There is ample evidence that college enrollment is higher during recessions (e.g. Dellas and Sakellaris, 2003). This is consistent with economic theory: during a recession the opportunity cost (forgone wages) of going to school is lower, as the alternative to schooling might well be unemployment. The same is true of on-the-job training: during a recession, workers who would otherwise be idle can be trained at a lower cost than during a boom, when they could have to stop working (and sacrifice production) to receive training.
This countercyclical pattern is unlikely to hold if would-be students face significant credit constraints. This is the main result of Sakellaris and Spilimbergo (2000), who focus on foreign students who go to the United States to attend university. For richer countries, they find countercyclicality, as expected. However, for students coming from poorer countries, there is in fact procyclicality, because of their inability to pay or borrow during a recession.
Another aspect that merits consideration is the effect of graduating during a recession. While it is obvious that employment opportunities are more limited in these circumstances, a less well-known (but perhaps more worrying) finding is that this can have serious long-term career effects.
Oreopoulos, von Wachter and Heisz (2012) show that graduating during a recession initially leads the graduates to start working in less attractive jobs than they normally would. As economics conditions improve, workers move to higher-paying firms and jobs. However, this tendency is much more pronounced among high-ability workers. The less-advantaged have more difficulty moving away from the low-paying firms, so that they recover much more slowly (if at all) from the shock.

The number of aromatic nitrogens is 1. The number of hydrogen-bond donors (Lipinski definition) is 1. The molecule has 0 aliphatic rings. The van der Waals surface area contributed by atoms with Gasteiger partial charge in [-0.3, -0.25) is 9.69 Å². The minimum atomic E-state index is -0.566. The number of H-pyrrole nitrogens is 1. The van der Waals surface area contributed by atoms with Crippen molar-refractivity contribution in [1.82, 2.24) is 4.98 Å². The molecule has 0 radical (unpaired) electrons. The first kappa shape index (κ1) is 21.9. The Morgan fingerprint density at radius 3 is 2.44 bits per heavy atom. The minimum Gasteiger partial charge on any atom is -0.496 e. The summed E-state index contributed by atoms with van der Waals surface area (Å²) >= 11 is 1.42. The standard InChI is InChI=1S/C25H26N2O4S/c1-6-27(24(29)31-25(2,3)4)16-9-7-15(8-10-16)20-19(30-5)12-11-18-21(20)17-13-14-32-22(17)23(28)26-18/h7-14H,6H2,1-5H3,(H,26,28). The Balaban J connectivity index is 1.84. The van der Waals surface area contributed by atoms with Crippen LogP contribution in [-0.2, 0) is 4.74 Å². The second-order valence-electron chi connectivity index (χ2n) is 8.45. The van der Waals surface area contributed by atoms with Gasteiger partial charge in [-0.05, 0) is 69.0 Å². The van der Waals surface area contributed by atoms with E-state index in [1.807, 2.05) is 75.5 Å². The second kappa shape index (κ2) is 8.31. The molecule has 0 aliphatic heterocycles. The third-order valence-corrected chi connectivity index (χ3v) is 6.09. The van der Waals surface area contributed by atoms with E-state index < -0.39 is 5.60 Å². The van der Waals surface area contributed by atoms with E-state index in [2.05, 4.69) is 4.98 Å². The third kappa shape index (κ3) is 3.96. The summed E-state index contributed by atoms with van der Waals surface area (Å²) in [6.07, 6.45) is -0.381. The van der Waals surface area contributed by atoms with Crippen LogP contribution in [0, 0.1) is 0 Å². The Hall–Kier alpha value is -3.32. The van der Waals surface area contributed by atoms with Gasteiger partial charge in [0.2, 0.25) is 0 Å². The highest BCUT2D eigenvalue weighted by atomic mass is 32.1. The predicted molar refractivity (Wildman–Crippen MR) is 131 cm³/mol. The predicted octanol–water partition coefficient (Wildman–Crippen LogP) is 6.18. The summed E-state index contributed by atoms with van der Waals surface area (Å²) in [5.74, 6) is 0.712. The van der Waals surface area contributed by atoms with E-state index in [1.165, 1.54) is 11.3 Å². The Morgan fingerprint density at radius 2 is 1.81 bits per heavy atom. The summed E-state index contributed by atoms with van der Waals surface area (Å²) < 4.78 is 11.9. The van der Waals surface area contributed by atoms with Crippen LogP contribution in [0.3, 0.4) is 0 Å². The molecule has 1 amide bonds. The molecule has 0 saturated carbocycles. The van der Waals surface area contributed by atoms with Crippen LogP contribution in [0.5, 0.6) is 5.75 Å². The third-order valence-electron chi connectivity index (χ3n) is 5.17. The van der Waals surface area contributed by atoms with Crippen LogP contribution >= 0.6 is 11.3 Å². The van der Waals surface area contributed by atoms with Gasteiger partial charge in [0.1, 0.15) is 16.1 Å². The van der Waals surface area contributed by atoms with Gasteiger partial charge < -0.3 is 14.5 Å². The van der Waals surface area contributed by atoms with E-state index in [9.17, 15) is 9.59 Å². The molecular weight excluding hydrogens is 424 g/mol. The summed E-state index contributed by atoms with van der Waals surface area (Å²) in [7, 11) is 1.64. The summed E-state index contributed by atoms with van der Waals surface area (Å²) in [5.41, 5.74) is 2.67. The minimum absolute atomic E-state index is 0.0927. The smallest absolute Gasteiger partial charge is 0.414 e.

Finally, we could look at cyclicality in government spending on education. Afonso and Tovar Jalles (2013) do this for a large sample of developed and developing countries and find no significant effect of the business cycle on government spending on education (unlike spending on social security and welfare). This result suggests that education systems may become strained during recessions, when there is higher demand but no response from the supply side.
Afonso, António and João Tovar Jalles, “The cyclicality of education, health, and social security government spending,” Applied Economics Letters, 2013, 20 (7), 669–672.
Dellas, Harris and Plutarchos Sakellaris, “On the cyclicality of schooling: theory and evidence,” Oxford Economic Papers, 2003, 55 (1), 148–172.
Oreopoulos, Philip, Till von Wachter, and Andrew Heisz, “The short- and long-term career effects of graduating in a recession,” American Economic Journal: Applied Economics, September 2012, 4 (1), 1–29.
Sakellaris, Plutarchos and Antonio Spilimbergo, “Business cycles and investment in human capital: international evidence on higher education,” Carnegie-Rochester Conference Series on Public Policy, 2000, 52, 221–256.